DO NOT START EARLY. Psychologically, it will take the whole extra time, plus the allotted time, plus run over if you start early. If you start when scheduled, and you know that it's a pretty aggressive estimate, you will work harder.

There are more tricks if you chain tasks together and you want to estimate total project time.

You can pretty accurately track exactly how you're doing by dividing (task % done) by (% of the buffer used). If that number goes less than one, you can see that you're in trouble and get hot while there is still time.

Management self-help woo-woo maybe, but in my experience, it works. (works for budget, too)
posted by ctmf at 7:06 PM on December 15, 2009 [4 favorites]

In college, if I had an essay due on Friday, I would schedule in advance a Thursday meeting with an adviser to go over my finished essay and get some feedback.

If I didn't have the essay done by Thursday, I would suffer embarrassment in my adviser's eyes, and would lose the chance to get valuable feedback. This was usually enough to get me to finish it by then.

A few times I slipped on the Thursday deadline. However, I always made the Friday deadline.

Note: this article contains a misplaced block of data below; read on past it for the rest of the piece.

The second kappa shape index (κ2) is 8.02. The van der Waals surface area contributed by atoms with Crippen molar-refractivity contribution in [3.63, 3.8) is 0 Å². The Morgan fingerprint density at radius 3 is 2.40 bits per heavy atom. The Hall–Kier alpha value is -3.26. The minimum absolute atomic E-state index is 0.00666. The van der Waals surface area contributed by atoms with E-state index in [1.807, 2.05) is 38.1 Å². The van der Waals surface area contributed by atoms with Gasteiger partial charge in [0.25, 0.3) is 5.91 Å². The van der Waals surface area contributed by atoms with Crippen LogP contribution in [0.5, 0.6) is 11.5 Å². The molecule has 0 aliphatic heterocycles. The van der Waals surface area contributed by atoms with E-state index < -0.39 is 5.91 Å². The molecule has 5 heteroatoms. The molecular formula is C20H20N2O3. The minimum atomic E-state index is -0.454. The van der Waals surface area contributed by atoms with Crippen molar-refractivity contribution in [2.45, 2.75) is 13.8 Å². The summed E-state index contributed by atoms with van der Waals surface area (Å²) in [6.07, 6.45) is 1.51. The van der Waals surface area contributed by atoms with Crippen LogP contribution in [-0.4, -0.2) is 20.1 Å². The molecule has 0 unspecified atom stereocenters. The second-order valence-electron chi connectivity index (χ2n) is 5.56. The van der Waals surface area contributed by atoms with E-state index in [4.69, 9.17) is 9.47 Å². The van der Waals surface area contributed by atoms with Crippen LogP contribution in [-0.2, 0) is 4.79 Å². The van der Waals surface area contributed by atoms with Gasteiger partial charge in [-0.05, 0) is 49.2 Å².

posted by lunchbox at 7:35 PM on December 15, 2009 [2 favorites]

Response by poster: Thanks for the answers everyone; I've marked as 'best' those which look promising for someone who is working from home (which is my situation at the moment).
posted by Kiwi at 1:41 AM on December 16, 2009

posted by timory at 12:41 PM on December 16, 2009

The Pomodoro System is a pretty good method to create artificial deadlines. Essentially, it's a 25 minutes of work/5 minutes of break system (obviously highly modifiable) that uses a simple kitchen timer (or an equivalent computer application) to motivate you into bursts of productivity. I tried it while writing term papers this semester and found it to be fairly effective.
posted by devnall at 1:07 PM on December 16, 2009 [1 favorite]

I have a stack of index cards on my desk and in the mornings I write down the things I want to accomplish that day (action items in a GTD sense). So, in effect they're deadlines for the day.

I'm remarkably more productive when I do this than when I don 't.

Sometimes I'll have a list that's seems really ambitious, but I'll be done with it by lunchtime. That's a good feeling.
posted by qsysopr at 4:53 PM on December 16, 2009

kingjoeshmoe: Then I tell them, "I will finish X by 4:00 today. Failure to do so means I owe you $20."

You need to give them the money first, and stipulate that they can only give it back to you if you finish by your self-imposed deadline.
posted by AceRock at 8:14 AM on December 17, 2009 [1 favorite]